• Robots

  • The MIT Press Essential Knowledge series
  • By: John M. Jordan
  • Narrated by: Walter Dixon
  • Length: 5 hrs and 11 mins
  • Unabridged
  • Release date: 10-11-16
  • Language: English
  • Publisher: Gildan Media, LLC
  • 4.3 (8 ratings)

Regular price: $19.59

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Publisher's Summary

Robots are entering the mainstream. Technologies have advanced to the point of mass commercialization - Roomba, for example - and adoption by governments - most notably, their use of drones. Meanwhile, these devices are being received by a public whose main sources of information about robots are the fantasies of popular culture. We know a lot about C-3PO and Robocop, but not much about Atlas, Motoman, Kiva, or Beam - real-life robots that are reinventing warfare, the industrial workplace, and collaboration. In this book, technology analyst John Jordan offers an accessible and engaging introduction to robots and robotics, covering state-of-the-art applications, economic implications, and cultural context.
Jordan chronicles the prehistory of robots and the treatment of robots in science fiction, movies, and television - from the outsized influence of Mary Shelley's Frankenstein to Isaac Asimov's I, Robot (in which Asimov coined the term "robotics"). He offers a guided tour of robotics today, describing the components of robots, the complicating factors that make robotics so challenging, and such applications as driverless cars, unmanned warfare, and robots on the assembly line.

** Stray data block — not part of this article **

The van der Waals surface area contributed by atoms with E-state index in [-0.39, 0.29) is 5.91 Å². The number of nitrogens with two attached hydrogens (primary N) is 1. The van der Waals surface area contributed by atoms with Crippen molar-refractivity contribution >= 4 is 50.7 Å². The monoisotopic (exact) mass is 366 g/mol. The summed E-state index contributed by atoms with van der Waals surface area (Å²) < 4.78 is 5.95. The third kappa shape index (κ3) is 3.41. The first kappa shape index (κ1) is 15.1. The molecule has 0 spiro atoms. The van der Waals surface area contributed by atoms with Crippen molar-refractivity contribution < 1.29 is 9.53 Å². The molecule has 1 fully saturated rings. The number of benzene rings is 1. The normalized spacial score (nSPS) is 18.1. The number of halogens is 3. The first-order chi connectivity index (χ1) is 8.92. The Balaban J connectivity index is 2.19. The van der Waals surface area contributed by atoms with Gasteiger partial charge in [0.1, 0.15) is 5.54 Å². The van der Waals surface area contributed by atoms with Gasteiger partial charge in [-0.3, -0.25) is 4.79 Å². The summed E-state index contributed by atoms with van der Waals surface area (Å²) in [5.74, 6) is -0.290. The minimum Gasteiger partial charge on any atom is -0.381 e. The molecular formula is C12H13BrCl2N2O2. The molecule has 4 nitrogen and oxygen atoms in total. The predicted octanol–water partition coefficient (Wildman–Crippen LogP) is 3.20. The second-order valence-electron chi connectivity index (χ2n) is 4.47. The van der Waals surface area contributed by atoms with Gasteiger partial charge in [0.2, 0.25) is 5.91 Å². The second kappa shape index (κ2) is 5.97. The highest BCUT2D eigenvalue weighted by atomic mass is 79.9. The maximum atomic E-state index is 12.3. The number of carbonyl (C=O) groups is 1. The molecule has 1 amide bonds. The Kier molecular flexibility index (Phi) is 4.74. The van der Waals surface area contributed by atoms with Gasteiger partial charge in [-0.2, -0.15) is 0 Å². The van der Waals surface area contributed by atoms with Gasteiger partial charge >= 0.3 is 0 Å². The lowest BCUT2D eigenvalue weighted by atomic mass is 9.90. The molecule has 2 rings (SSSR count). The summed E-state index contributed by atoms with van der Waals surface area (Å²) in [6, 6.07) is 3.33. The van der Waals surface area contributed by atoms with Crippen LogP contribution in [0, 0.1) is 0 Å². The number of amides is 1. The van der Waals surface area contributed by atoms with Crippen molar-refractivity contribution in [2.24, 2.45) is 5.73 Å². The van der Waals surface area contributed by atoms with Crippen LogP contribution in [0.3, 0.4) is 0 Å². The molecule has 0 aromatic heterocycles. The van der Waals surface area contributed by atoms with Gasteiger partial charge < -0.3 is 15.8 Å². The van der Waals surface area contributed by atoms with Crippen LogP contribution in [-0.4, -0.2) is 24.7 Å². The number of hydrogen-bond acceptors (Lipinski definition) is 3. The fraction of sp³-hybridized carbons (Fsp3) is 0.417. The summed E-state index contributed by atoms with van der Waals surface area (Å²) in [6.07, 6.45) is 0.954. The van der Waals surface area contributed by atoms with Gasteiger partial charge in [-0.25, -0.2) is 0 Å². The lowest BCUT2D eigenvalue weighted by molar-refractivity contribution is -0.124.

Roboticists draw on such technical fields as power management, materials science, and artificial intelligence. Jordan points out, however, that robotics design decisions also embody such nontechnical elements as value judgments, professional aspirations, and ethical assumptions, and raise questions that involve law, belief, economics, education, public safety, and human identity. Robots will be neither our slaves nor our overlords; instead, they are rapidly becoming our close companions, working in partnership with us - whether in a factory, on a highway, or as a prosthetic device. Given these profound changes to human work and life, Jordan argues that robotics is too important to be left solely to roboticists.
©2016 Massachusetts Institute of Technology (P)2016 Gildan Media LLC
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Customer Reviews

Most Helpful

By Chris Green on 11-19-17

Nerd out

Mit= Smarties

Good book to cover the broad topic, go ahead nerd out.

Although some of the quotations from real people in the real world are quoted in a kevin bacon seven degree perspective is super annoying.

Its like hearing a psa from the 50s misses the context & point. Workers ,solider and engineers dont actually believe the robot is alive. These are the things you do when your on the line or the floor or the lab to keep things fun and moving.

Other than that 4 stars for its broad overview.

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